In the warm afterglow of Monday's announcement that Chinese steel maker Jingye had agreed to buy British Steel, workers and unions were grateful and optimistic that the new owners would pour more than £1bn into the struggling company, securing 4,000 jobs at Scunthorpe and 20,000 in the supply chain.
This little-known company was making big promises to refurbish the blast furnaces, expand production, potentially expand the workforce and return the site to profit.
Everyone - including Business Secretary Andrea Leadsom - was smiling.
But in some quarters, heads were being scratched as to why Jingye thought it could succeed where many others had failed or decided not to try.
It's true that Jingye's promised £1.2bn investment dwarfs the estimated £20m the previous owners - private investment firm Greybull Capital - were prepared to put in.
But the government's previous preferred bidder Ataer Holdings - an offshoot of the Turkish military pension fund - also said it would invest heavily.
Government sources told me at the time that the Turkish bid was "hands down" the best bid.
That means better than Jingye, who the previous Business Secretary Greg Clark met three times in the UK, and once in China.
However, after months of having full access to the plant and the books, Ataer's bid stalled.
Which begs the question - what is it about loss-making Scunthorpe that the Chinese like and others don't?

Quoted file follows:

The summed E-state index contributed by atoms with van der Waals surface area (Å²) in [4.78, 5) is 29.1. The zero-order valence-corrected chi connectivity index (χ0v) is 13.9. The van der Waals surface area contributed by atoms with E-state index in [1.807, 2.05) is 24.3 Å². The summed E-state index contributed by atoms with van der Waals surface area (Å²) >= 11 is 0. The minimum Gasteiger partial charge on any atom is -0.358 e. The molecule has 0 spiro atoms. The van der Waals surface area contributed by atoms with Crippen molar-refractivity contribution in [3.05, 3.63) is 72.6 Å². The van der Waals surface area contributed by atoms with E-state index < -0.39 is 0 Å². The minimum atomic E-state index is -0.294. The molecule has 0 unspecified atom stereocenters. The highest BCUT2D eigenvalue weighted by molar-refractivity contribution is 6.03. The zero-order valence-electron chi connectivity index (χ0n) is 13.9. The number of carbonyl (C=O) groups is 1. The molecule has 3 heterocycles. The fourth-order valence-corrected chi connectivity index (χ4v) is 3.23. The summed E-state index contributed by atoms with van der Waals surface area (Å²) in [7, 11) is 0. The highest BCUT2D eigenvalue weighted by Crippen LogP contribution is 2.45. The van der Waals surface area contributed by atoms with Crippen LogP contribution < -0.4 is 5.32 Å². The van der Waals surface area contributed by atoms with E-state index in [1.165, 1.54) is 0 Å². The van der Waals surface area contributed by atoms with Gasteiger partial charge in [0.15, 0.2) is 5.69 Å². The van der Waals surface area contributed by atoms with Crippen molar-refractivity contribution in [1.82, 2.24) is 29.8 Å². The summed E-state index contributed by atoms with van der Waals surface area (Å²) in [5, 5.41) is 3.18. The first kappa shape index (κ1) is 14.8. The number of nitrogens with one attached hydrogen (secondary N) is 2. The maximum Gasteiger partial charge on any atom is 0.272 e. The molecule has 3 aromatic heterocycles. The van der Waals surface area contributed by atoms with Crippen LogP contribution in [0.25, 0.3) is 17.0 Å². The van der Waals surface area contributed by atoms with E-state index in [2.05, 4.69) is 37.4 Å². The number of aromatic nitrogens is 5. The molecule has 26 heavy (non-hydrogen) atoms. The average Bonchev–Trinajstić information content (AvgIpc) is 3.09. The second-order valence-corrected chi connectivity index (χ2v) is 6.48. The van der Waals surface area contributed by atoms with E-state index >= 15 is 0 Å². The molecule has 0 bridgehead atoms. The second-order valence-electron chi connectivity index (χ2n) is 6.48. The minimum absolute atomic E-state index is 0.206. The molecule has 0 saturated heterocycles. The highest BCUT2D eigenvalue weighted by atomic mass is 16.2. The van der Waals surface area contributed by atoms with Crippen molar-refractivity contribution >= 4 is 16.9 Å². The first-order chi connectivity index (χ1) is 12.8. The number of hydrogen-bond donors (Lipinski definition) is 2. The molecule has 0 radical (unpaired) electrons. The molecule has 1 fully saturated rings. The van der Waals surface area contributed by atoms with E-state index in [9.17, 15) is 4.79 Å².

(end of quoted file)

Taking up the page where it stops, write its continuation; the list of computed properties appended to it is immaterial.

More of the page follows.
'Made in the UK'
There are several possible answers.
First, the official version. The businesses are genuinely complementary. Scunthorpe is a specialist in rail tracks and other "long products" like reinforcing bars used in construction. Jingye doesn't make these. British Steel gives it new products and new markets.
Second, Chinese steel is not welcome in all parts of the world.
Indeed, it was the flood of steel coming from Chinese overproduction that saw the UK steel industry have a near death moment in 2016 before strong EU anti-dumping measures that imposed big tariffs on Chinese steel imports offered the industry a degree of protection.
Some industry watchers are suggesting that Scunthorpe, and British Steel's plant in Hayange in France would allow Jingye to import raw steel from China, finish it into higher value products and stick a "Made in UK" or "Made in France" badge on it.
Peace of mind for big customers like Network Rail in the UK or French ones like SNCF. It would also make exports to the US quite a bit easier than they are now.
Third, and connected to the second, there is some valuable intellectual property and expertise that Jingye is acquiring along with the sites themselves.
Sources close to Jingye told the BBC that there was still some work to do to clinch the deal and so did not want to comment at this stage. That's fair enough and a useful reminder this deal is not yet in the bag.
There are three sets of hoops to jump through.
First, competiton tests. That's not thought to be a major problem as there are other big players in the market such as Thyssen, Arcelor Mittal, and Tata.
Second, union approval. The positive and deeply relieved noises coming out of GMB and Community on Monday make it likely that will be forthcoming.
Third, the approval of the French government. That may be trickier. While the UK government does not consider steel-making a critical industry enabling it to block a takeover, France has always adopted a more cautious, more protectionist stance.
SNCF is a major customer of the Hayange plant and company sources acknowledge that this will be the toughest hurdle to clear.
It's not just unclear as to why this deal happened. There still remains some element of doubt, perhaps small, as to whether it will happen at all.